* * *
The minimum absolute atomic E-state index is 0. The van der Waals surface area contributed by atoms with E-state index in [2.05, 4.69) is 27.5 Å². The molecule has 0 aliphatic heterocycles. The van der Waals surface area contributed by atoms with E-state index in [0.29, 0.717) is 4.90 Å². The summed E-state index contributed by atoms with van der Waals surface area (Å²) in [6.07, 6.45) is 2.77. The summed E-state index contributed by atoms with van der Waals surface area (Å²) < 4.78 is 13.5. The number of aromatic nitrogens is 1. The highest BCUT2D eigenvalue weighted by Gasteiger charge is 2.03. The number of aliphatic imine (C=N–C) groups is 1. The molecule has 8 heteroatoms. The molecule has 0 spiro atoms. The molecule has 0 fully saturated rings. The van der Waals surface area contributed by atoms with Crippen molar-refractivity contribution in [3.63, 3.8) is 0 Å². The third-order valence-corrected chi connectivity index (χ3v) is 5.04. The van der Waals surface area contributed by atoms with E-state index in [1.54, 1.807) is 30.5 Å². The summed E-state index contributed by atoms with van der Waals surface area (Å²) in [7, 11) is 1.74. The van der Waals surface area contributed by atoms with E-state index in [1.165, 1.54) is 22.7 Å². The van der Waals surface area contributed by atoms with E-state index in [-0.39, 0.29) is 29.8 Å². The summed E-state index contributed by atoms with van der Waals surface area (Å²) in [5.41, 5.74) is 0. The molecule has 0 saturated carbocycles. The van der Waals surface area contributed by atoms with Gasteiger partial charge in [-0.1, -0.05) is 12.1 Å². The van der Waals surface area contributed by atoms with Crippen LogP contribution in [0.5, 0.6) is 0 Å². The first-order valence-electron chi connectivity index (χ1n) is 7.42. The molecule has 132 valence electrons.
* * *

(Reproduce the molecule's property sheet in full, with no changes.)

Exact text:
The minimum absolute atomic E-state index is 0. The van der Waals surface area contributed by atoms with E-state index in [2.05, 4.69) is 27.5 Å². The molecule has 0 aliphatic heterocycles. The van der Waals surface area contributed by atoms with E-state index in [0.29, 0.717) is 4.90 Å². The summed E-state index contributed by atoms with van der Waals surface area (Å²) in [6.07, 6.45) is 2.77. The summed E-state index contributed by atoms with van der Waals surface area (Å²) < 4.78 is 13.5. The number of aromatic nitrogens is 1. The highest BCUT2D eigenvalue weighted by Gasteiger charge is 2.03. The number of aliphatic imine (C=N–C) groups is 1. The molecule has 8 heteroatoms. The molecule has 0 spiro atoms. The molecule has 0 fully saturated rings. The van der Waals surface area contributed by atoms with Crippen molar-refractivity contribution in [3.63, 3.8) is 0 Å². The third-order valence-corrected chi connectivity index (χ3v) is 5.04. The van der Waals surface area contributed by atoms with E-state index in [1.54, 1.807) is 30.5 Å². The summed E-state index contributed by atoms with van der Waals surface area (Å²) in [7, 11) is 1.74. The van der Waals surface area contributed by atoms with E-state index in [1.165, 1.54) is 22.7 Å². The van der Waals surface area contributed by atoms with E-state index in [-0.39, 0.29) is 29.8 Å². The summed E-state index contributed by atoms with van der Waals surface area (Å²) in [5.41, 5.74) is 0. The molecule has 0 saturated carbocycles. The van der Waals surface area contributed by atoms with Gasteiger partial charge in [-0.1, -0.05) is 12.1 Å². The van der Waals surface area contributed by atoms with Crippen LogP contribution in [0.5, 0.6) is 0 Å². The first-order valence-electron chi connectivity index (χ1n) is 7.42. The molecule has 132 valence electrons.